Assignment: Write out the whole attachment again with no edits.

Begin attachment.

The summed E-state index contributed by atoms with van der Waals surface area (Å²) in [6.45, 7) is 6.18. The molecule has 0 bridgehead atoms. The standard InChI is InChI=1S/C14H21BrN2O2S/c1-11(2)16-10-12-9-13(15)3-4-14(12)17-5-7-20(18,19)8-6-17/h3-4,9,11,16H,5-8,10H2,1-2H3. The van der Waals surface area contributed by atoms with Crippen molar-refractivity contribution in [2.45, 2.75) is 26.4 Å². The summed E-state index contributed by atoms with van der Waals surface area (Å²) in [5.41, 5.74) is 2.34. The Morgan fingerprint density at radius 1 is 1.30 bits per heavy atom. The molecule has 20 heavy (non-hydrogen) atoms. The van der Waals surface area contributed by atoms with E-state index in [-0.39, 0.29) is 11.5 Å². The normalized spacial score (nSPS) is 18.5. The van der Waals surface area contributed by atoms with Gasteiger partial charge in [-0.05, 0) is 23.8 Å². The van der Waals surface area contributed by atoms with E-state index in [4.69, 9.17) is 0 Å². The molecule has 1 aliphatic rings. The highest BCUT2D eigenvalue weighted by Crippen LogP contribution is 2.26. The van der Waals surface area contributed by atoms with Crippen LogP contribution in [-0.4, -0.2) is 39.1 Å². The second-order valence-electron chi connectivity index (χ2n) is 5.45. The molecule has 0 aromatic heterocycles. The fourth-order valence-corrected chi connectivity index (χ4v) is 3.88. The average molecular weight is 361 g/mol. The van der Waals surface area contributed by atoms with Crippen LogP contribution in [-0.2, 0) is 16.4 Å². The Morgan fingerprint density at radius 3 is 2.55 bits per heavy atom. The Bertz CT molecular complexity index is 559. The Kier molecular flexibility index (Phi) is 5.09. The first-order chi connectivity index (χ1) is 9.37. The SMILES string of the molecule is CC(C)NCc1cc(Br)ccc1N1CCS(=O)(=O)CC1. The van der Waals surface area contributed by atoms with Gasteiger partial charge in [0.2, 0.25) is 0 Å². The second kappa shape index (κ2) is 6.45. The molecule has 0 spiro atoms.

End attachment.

The summed E-state index contributed by atoms with van der Waals surface area (Å²) in [6.45, 7) is 6.18. The molecule has 0 bridgehead atoms. The standard InChI is InChI=1S/C14H21BrN2O2S/c1-11(2)16-10-12-9-13(15)3-4-14(12)17-5-7-20(18,19)8-6-17/h3-4,9,11,16H,5-8,10H2,1-2H3. The van der Waals surface area contributed by atoms with Crippen molar-refractivity contribution in [2.45, 2.75) is 26.4 Å². The summed E-state index contributed by atoms with van der Waals surface area (Å²) in [5.41, 5.74) is 2.34. The Morgan fingerprint density at radius 1 is 1.30 bits per heavy atom. The molecule has 20 heavy (non-hydrogen) atoms. The van der Waals surface area contributed by atoms with E-state index in [-0.39, 0.29) is 11.5 Å². The normalized spacial score (nSPS) is 18.5. The van der Waals surface area contributed by atoms with Gasteiger partial charge in [-0.05, 0) is 23.8 Å². The van der Waals surface area contributed by atoms with E-state index in [4.69, 9.17) is 0 Å². The molecule has 1 aliphatic rings. The highest BCUT2D eigenvalue weighted by Crippen LogP contribution is 2.26. The van der Waals surface area contributed by atoms with Crippen LogP contribution in [-0.4, -0.2) is 39.1 Å². The second-order valence-electron chi connectivity index (χ2n) is 5.45. The molecule has 0 aromatic heterocycles. The fourth-order valence-corrected chi connectivity index (χ4v) is 3.88. The average molecular weight is 361 g/mol. The van der Waals surface area contributed by atoms with Crippen LogP contribution in [-0.2, 0) is 16.4 Å². The Morgan fingerprint density at radius 3 is 2.55 bits per heavy atom. The Bertz CT molecular complexity index is 559. The Kier molecular flexibility index (Phi) is 5.09. The first-order chi connectivity index (χ1) is 9.37. The SMILES string of the molecule is CC(C)NCc1cc(Br)ccc1N1CCS(=O)(=O)CC1. The van der Waals surface area contributed by atoms with Gasteiger partial charge in [0.2, 0.25) is 0 Å². The second kappa shape index (κ2) is 6.45. The molecule has 0 spiro atoms.